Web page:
Pictures of Ships, Tugs, Off Shore Rigs, Barges, and those who work them


#841

You would have had reservations about moving your family to Singapore because it would have been a strange country, with a different culture from what you/your wife are accustomed to?
Well, that make sense, but not being afraid of being mugged, since that is a rear thing in Singapore these days.

I remember in the 1970’s an American Barge Superintendent on a construction barge working in S.E.Asia who were living in Singapore with his wife and their daughter, were calling home, but got no reply. He just said; "Oh OK, they have probably just gone out to see a movie or something"
He had no worries, but he also said; “If they had been living in Houston I would have been worried”.


#842

Oh, I was familiar with Singapore back then. . . really, things are not as bad in the States as you make them out to be. . . .


#843

Well, if you were familiar with Singapore at the time and you think that, based on what was available of information on West Palm Beach, I should have exposed my young wife and three small children to an environment totally different to what she was used to, I think you are wrong.
I could not have left her along in a strange and unfamiliar place to sort things out for her self, while I travelled around the world, I also think that you would not do so, as you said.

I would not have had any problem to go there myself, since I was used to worse places and much greater risks, but I would not expose my wife and family to such a strain.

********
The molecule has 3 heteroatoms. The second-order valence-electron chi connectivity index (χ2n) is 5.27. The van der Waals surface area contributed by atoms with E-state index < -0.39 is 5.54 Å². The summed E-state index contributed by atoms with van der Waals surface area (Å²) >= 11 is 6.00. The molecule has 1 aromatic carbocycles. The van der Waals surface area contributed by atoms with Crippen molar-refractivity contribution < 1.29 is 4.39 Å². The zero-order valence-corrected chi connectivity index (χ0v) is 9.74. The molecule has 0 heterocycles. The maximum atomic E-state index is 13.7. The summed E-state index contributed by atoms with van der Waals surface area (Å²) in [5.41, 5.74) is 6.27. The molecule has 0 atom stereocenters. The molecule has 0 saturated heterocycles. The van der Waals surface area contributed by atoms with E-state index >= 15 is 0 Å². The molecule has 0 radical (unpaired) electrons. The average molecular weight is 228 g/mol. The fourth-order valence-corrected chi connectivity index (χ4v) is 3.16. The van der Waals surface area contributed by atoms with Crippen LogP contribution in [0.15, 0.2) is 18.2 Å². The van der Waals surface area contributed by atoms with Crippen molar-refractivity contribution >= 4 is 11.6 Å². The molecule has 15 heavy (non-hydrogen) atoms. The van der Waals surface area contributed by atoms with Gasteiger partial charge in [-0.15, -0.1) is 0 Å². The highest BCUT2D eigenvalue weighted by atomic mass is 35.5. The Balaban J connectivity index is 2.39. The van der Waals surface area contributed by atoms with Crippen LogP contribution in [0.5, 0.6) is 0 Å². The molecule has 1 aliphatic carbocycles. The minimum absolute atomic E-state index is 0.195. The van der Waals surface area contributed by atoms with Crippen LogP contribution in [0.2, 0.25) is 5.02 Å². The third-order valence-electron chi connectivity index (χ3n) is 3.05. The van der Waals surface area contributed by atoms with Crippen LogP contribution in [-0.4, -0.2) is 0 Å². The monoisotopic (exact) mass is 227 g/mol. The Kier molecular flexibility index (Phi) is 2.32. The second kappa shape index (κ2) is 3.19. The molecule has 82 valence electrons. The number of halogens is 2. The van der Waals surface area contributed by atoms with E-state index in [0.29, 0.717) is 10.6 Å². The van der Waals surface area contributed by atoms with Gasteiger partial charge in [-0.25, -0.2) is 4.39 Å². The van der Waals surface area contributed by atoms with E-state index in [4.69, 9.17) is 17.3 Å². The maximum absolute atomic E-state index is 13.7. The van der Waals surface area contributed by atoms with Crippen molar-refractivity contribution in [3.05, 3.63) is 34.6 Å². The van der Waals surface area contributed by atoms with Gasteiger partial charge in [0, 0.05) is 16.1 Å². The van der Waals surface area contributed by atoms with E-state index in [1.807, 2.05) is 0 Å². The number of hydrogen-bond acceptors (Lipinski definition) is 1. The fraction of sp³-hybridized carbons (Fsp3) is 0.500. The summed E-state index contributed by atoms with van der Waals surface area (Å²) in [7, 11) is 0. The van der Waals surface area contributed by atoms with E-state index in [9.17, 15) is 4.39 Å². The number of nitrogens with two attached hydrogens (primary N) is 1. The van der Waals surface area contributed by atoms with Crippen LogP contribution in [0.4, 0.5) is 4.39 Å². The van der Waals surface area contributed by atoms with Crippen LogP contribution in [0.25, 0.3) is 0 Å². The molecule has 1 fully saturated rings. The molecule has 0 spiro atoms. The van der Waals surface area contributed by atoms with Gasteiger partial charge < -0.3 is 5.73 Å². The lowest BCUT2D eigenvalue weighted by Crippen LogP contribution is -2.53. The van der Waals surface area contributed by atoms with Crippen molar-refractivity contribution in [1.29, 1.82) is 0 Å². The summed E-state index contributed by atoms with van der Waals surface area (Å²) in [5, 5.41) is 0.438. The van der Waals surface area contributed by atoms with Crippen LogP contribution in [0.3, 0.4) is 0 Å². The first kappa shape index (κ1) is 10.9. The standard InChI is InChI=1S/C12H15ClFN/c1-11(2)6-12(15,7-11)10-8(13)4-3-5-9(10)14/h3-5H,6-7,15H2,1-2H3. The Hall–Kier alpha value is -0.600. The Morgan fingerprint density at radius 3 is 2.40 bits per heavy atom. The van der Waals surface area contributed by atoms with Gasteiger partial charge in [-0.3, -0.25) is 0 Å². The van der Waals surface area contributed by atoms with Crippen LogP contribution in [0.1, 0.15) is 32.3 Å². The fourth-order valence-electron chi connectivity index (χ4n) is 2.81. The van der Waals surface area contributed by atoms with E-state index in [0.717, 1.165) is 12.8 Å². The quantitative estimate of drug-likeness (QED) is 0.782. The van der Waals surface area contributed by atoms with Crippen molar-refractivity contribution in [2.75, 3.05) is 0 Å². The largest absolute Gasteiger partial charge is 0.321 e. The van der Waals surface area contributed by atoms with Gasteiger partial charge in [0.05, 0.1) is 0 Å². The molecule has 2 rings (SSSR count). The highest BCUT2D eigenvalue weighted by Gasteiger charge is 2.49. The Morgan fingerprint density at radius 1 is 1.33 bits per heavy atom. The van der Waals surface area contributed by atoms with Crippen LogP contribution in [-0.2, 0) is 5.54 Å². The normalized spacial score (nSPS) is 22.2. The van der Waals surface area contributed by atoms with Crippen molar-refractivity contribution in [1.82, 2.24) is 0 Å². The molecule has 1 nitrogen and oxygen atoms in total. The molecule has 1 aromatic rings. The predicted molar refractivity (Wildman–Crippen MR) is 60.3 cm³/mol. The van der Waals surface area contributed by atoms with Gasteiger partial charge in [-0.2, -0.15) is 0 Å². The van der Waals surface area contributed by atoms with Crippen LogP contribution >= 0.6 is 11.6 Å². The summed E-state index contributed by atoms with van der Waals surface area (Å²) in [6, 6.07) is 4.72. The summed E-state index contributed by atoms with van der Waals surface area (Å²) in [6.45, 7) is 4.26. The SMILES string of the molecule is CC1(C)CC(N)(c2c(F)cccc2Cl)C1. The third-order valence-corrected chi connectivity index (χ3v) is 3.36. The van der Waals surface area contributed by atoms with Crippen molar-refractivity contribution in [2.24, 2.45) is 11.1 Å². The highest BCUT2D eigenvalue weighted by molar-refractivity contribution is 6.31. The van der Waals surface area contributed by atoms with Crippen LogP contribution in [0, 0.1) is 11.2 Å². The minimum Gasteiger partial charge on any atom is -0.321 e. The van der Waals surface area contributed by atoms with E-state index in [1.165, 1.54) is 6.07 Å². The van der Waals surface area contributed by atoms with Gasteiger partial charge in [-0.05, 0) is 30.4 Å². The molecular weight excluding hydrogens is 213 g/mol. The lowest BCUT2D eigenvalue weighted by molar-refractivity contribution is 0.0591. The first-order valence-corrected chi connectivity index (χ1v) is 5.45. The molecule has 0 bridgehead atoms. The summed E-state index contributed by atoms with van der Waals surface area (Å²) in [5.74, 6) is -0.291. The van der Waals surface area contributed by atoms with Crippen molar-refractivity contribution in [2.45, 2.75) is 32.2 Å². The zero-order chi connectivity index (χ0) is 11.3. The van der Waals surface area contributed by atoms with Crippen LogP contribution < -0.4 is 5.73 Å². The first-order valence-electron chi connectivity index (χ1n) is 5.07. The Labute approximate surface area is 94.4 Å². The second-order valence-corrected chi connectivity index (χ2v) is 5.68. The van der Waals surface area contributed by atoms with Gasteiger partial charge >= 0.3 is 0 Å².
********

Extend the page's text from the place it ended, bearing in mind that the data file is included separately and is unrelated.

If I had done, I don’t think I would have had my wife and now grown sons around me for the reunion dinner this Chinese New Year, here in Norway. Not because they would have been killed or anything, but because it would have been too much stress for my wife to handle.

I travelled a lot in those days, but my wife and kids were in safe and familiar surroundings, with a family and safety net around them and very little risk of being mugged, or shot in school etc.
I could have a peace of mind as well, which was and is important to me.

End of conversation on this subject.


#844

The Seal Catcher Polar Star was the first of it’s kind to be built from steel, in Glasgow in 1948.
She had a long and at times dramatic life in the Arctic and Antarctic, incl. being badly damage from ice pressure and abandoned in the ice off Greenland (then under the name Jo-Petter), only to be found in a fjord on the East coast by some Eskimos a year later. They had ribbed her of valuables, before reporting their find.

She was towed back to Aalesund with one side totally stowed in, but still watertight. I remember being on the wharf when she arrived and climbed the mast together with a horde of other boys.
She was repaired and put back in service again, spending the spring season in the Gulf of St.Lawrence hunting young seals (Kvitung) for several more seasons.

She has been restored to her former glory and is now back at her home place of Brandal/Hareide, but intended to be trading again, now for more touristy use and for educational purposes: